Bettina C. Prator


J Neurosci Nurs. 2006;38(2):102-105. 

In This Article

Nursing Implications

Because of the increasing use of psychopharmacologic drugs known to increase serotonin neurotransmission, such as SSRIs, and the increasing incidence of polypharmacy, some predict that more cases of serotonin syndrome will be reported. Nurses are expected to have adequate knowledge about the syndrome so they can provide effective and efficient nursing care to these patients.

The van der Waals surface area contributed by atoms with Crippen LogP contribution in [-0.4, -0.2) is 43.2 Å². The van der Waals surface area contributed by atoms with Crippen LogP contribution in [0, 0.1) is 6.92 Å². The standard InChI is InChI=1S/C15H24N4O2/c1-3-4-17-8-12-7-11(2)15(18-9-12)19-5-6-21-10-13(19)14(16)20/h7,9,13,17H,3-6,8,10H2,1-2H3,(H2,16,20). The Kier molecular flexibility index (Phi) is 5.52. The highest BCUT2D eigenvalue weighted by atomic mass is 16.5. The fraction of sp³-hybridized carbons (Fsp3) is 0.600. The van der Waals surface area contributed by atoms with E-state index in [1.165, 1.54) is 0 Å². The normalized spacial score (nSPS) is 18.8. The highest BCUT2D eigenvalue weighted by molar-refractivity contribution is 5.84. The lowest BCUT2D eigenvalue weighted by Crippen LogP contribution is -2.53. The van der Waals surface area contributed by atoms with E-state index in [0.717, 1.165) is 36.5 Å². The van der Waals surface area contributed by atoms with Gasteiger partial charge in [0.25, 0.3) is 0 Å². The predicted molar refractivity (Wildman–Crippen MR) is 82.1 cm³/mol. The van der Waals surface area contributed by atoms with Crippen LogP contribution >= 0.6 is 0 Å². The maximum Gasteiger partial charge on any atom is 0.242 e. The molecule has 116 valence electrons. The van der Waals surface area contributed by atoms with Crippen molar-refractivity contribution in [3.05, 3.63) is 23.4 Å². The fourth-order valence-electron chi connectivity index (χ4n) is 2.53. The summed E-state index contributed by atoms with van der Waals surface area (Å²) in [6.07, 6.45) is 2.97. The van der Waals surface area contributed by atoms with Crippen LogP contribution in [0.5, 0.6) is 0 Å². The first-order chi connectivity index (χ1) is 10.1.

Supportive nursing measures address hemodynamic stability, safety, hydration, fever control, and monitoring for complications as the mainstay of serotonin-syndrome management. Alteration in hemodynamic status secondary to autonomic dysfunction, as manifested by fluctuations in heart rate and blood pressure, is common. Vital signs should be frequently monitored and recorded, and should be addressed if abnormal. Muscle rigidity and agitation are common, so patients risk hurting themselves or others. Patient usually require adequate sedation, appropriate physical restraints, and fall-prevention measures. Ensuring adequate sedation for patients who are chemically paralyzed is also important. Boyer and Shannon (2005) emphasized the lack of benefit from the use of antipyretics such as acetaminophen in serotonin syndrome, because the hyperthermia is due to increased muscular activity rather than an alteration in hypothalamic temperature regulation. Traditional nursing measures such as cold baths, cooling blankets, and the use of bedside fans are important. Hydration needs should be addressed by providing adequate intravenous fluid and monitoring intake and output. In cases of rhabdomyolysis and renal failure, urine alkalinazation and high-volume fluid resuscitation are necessary. Nurses should closely monitor patients for possible complications such as seizures, coma, hypotension, arrhythmias, metabolic acidosis, rhabdomyolysis, renal failure, and disseminated intravascular coagulation, which can occur in severe cases of serotonin syndrome.


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